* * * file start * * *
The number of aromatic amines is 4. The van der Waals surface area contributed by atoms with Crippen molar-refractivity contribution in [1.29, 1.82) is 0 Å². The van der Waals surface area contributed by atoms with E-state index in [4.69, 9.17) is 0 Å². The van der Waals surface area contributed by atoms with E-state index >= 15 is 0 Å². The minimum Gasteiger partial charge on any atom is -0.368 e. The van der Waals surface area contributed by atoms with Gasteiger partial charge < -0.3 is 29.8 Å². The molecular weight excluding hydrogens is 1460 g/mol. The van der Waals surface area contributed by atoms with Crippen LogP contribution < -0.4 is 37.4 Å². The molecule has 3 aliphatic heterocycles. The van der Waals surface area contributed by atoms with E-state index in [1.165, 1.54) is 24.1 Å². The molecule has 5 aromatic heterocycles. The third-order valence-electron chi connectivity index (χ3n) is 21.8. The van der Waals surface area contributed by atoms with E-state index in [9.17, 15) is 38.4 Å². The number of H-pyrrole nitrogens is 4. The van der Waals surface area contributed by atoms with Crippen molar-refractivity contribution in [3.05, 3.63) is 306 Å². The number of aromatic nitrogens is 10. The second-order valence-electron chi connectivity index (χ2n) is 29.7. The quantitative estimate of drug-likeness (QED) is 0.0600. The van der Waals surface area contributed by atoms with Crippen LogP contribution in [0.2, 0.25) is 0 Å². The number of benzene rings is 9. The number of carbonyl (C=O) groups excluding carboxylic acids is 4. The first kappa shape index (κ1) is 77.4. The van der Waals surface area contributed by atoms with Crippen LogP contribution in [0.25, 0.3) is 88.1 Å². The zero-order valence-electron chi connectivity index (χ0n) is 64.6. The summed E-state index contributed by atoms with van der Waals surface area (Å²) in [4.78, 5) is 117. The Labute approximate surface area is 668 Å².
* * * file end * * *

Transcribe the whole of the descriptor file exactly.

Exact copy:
The number of aromatic amines is 4. The van der Waals surface area contributed by atoms with Crippen molar-refractivity contribution in [1.29, 1.82) is 0 Å². The van der Waals surface area contributed by atoms with E-state index in [4.69, 9.17) is 0 Å². The van der Waals surface area contributed by atoms with E-state index >= 15 is 0 Å². The minimum Gasteiger partial charge on any atom is -0.368 e. The van der Waals surface area contributed by atoms with Gasteiger partial charge < -0.3 is 29.8 Å². The molecular weight excluding hydrogens is 1460 g/mol. The van der Waals surface area contributed by atoms with Crippen LogP contribution < -0.4 is 37.4 Å². The molecule has 3 aliphatic heterocycles. The van der Waals surface area contributed by atoms with E-state index in [1.165, 1.54) is 24.1 Å². The molecule has 5 aromatic heterocycles. The third-order valence-electron chi connectivity index (χ3n) is 21.8. The van der Waals surface area contributed by atoms with E-state index in [9.17, 15) is 38.4 Å². The number of H-pyrrole nitrogens is 4. The van der Waals surface area contributed by atoms with Crippen molar-refractivity contribution in [3.05, 3.63) is 306 Å². The number of aromatic nitrogens is 10. The second-order valence-electron chi connectivity index (χ2n) is 29.7. The quantitative estimate of drug-likeness (QED) is 0.0600. The van der Waals surface area contributed by atoms with Crippen LogP contribution in [0.2, 0.25) is 0 Å². The number of benzene rings is 9. The number of carbonyl (C=O) groups excluding carboxylic acids is 4. The first kappa shape index (κ1) is 77.4. The van der Waals surface area contributed by atoms with Crippen LogP contribution in [0.25, 0.3) is 88.1 Å². The zero-order valence-electron chi connectivity index (χ0n) is 64.6. The summed E-state index contributed by atoms with van der Waals surface area (Å²) in [4.78, 5) is 117. The Labute approximate surface area is 668 Å².